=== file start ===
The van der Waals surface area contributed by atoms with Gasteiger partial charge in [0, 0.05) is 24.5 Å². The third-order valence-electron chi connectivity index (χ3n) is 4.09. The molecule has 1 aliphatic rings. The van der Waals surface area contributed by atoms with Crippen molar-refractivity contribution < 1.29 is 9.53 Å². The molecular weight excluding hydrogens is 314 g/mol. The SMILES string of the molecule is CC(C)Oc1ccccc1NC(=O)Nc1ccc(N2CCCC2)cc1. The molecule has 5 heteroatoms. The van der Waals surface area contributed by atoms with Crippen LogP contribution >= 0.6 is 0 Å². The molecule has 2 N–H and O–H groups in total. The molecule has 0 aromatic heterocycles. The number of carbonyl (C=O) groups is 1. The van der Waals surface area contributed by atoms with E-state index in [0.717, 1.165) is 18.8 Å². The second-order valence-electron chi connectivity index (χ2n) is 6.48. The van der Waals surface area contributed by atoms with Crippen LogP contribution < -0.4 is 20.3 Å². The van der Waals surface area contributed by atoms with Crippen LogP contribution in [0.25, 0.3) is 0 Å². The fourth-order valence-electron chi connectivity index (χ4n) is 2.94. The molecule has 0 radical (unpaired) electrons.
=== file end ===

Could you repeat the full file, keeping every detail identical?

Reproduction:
The van der Waals surface area contributed by atoms with Gasteiger partial charge in [0, 0.05) is 24.5 Å². The third-order valence-electron chi connectivity index (χ3n) is 4.09. The molecule has 1 aliphatic rings. The van der Waals surface area contributed by atoms with Crippen molar-refractivity contribution < 1.29 is 9.53 Å². The molecular weight excluding hydrogens is 314 g/mol. The SMILES string of the molecule is CC(C)Oc1ccccc1NC(=O)Nc1ccc(N2CCCC2)cc1. The molecule has 5 heteroatoms. The van der Waals surface area contributed by atoms with Crippen LogP contribution >= 0.6 is 0 Å². The molecule has 2 N–H and O–H groups in total. The molecule has 0 aromatic heterocycles. The number of carbonyl (C=O) groups is 1. The van der Waals surface area contributed by atoms with E-state index in [0.717, 1.165) is 18.8 Å². The second-order valence-electron chi connectivity index (χ2n) is 6.48. The van der Waals surface area contributed by atoms with Crippen LogP contribution < -0.4 is 20.3 Å². The van der Waals surface area contributed by atoms with Crippen LogP contribution in [0.25, 0.3) is 0 Å². The fourth-order valence-electron chi connectivity index (χ4n) is 2.94. The molecule has 0 radical (unpaired) electrons.